Guided Light Transit or GLT is a hybrid bus/tram system, where rubber tired vehicles are guided by a single rail and the TransLohr GLT falls into this category. It has been long realized that for a bus to obtain higher performances to compete against LRT, it must be guided. The Achilles heel of BRT in busways is that the kinetic envelope needed for BRT operation is much greater than LRT, thus the land take for a busway was much more expensive than for light rail. The Ottawa busway cost more to build than for originally planned for LRT! To reduce the kinetic envelope for buses, they must be guided and the German O-Bahn addresses this problem by side wheels running on a cement guide-way. Visually ugly, the guide-ways have not proven popular and are almost impossible to locate in city centres, which means the O-Bahn operates just as a bus in the city. In Germany, this problem has been some what overcome by O-Bahn track-sharing with LRT on reserved rights-of-ways and in tunnel; though problems still persist.
By guiding a bus by a single rail (monorail?), flush with the street (like a tram), enables the GLT to safely operate in city centres, within its kinetic envelope thus providing the bus with most of the benefits associated with light rail- but at a cost as GLT became only a little cheaper than LRT, but with a much more limited capacity than light-rail and limited productivity as GLT buses can’t operate in multiple unit. In Paris, GLT is more expensive to build than tram!
The new Paris tram-on-tire or GLT line Saint Denis-Sarcelles (6.6 km) will serve some popular destinations, as well trying to revitalize strategical urban areas. Many modal interchange points will be located along the route: Marche de Saint-Denis (T1 tramway line), Saint-Denis Basilique (metro Line 13), Garges-Sarcelles (RER local railways Line D), besides many other bus interchange stops.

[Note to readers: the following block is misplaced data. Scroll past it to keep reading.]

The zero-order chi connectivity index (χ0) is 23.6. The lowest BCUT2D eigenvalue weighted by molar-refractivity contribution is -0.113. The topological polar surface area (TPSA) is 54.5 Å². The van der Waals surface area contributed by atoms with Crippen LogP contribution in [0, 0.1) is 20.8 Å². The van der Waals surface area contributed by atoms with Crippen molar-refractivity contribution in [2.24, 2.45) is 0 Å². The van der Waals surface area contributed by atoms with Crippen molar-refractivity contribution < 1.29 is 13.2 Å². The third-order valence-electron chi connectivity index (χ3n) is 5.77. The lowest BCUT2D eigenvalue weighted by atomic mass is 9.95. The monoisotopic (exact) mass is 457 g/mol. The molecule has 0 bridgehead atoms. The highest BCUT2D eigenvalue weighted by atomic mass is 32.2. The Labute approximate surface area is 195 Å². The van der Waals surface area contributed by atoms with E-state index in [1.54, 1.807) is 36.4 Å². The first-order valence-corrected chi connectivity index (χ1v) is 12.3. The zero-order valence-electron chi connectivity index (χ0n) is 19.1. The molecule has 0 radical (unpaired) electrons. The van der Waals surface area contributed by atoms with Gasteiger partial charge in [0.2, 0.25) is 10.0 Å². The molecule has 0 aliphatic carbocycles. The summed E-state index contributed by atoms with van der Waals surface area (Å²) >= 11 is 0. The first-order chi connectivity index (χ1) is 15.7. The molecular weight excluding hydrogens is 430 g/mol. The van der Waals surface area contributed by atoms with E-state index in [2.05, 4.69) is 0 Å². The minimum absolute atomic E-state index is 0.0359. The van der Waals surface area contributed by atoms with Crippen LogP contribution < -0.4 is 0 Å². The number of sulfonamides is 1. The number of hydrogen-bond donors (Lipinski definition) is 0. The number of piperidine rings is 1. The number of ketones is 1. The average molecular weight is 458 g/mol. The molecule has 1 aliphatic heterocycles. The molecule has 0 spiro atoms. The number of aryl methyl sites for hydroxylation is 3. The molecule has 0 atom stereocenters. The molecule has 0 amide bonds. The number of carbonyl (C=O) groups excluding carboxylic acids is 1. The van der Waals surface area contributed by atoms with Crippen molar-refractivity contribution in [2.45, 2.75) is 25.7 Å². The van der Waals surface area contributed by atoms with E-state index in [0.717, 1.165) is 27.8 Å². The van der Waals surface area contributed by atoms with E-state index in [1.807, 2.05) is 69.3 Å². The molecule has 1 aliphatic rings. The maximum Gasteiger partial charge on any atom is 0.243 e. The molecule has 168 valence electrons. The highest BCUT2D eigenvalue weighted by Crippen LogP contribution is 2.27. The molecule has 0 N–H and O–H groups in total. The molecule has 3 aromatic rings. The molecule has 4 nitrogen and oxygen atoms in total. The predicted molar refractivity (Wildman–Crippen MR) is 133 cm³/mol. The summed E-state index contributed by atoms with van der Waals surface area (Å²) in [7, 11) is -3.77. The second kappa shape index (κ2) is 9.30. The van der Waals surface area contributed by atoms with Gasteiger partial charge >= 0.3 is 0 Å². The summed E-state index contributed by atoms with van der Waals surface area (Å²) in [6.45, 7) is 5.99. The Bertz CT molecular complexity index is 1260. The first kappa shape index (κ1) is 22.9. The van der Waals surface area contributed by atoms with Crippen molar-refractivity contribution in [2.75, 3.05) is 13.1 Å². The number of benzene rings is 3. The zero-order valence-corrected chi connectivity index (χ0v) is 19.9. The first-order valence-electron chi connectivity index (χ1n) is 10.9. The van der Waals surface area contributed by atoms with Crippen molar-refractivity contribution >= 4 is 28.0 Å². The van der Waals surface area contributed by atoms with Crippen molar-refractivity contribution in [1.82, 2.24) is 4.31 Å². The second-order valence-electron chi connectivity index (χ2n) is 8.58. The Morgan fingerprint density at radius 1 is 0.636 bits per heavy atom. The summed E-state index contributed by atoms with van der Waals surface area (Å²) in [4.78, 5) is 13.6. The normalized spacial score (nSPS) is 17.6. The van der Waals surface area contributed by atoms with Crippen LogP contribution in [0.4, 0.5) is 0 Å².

A further standard tram line (steel wheels) will also serve Seine-Saint-Denis department, connecting Saint-Denis, Epinay-sur-Seine, Villetaneuse and serving Universitè de Paris XIII-Villetaneuse. It will interchange with metro L13 (Saint-Denis Porte de Paris stop) and tram T1 (Gare de Saint-Denis stop), but not directly with Saint Denis-Sarcelles line.
RATP (official site)
What is interesting to see is the cost of Paris’s new GLT, CAD $52.7 million/km is much higher than Le Man’s new LRT line costing $31.2 million/km. or Paris’s tramway T-3 cost of $42.5 million/km! It seems the TransLohr GLT or tram on tires is very expensive for what it does and like SkyTrain, be built in very numbers.
It is important to note, when provincial politicians espouse the notion of Bus Rapid Transit as an alternative to LRT, Rail for the Valley must expose this nonsense as both BRT and GLT could be more expensive to install than light rail and certainly GLT/BRT will cost more to operate than LRT.
|Stops||16, average distance 400 m|
|n. of vehicles||15|
|n. of cars per vehicle||3|
|Type||rubber tyres bi-directional|
|Vehicle dimensions (m)||length 30, width 2.2|
|Vehicle capacity (pax)||127|
|Type of guide/gauge||central rail|
|Speed Km/h||Comm. 18, Max —|
|Total cost||33 M Euro/km|
Tags: Abbotsford, BRT, C-train, Chilliwack, cost per km, Diesel LRT, economic stimulus, Evergreen Line, Fraser River rail bridge, Fraser Valley, gateway, GLT, Guided bus, highway 1, infrastructure, interurban, Karlsruhe, light rail, LRT, Monorail, Patrick Condon, Rail for the Valley, skytrain, streetcars, study, track-sharing, tram, trams, tramtrain, transit, Translink, UBC, UBC SkyTrain, VALTAC, Vancouver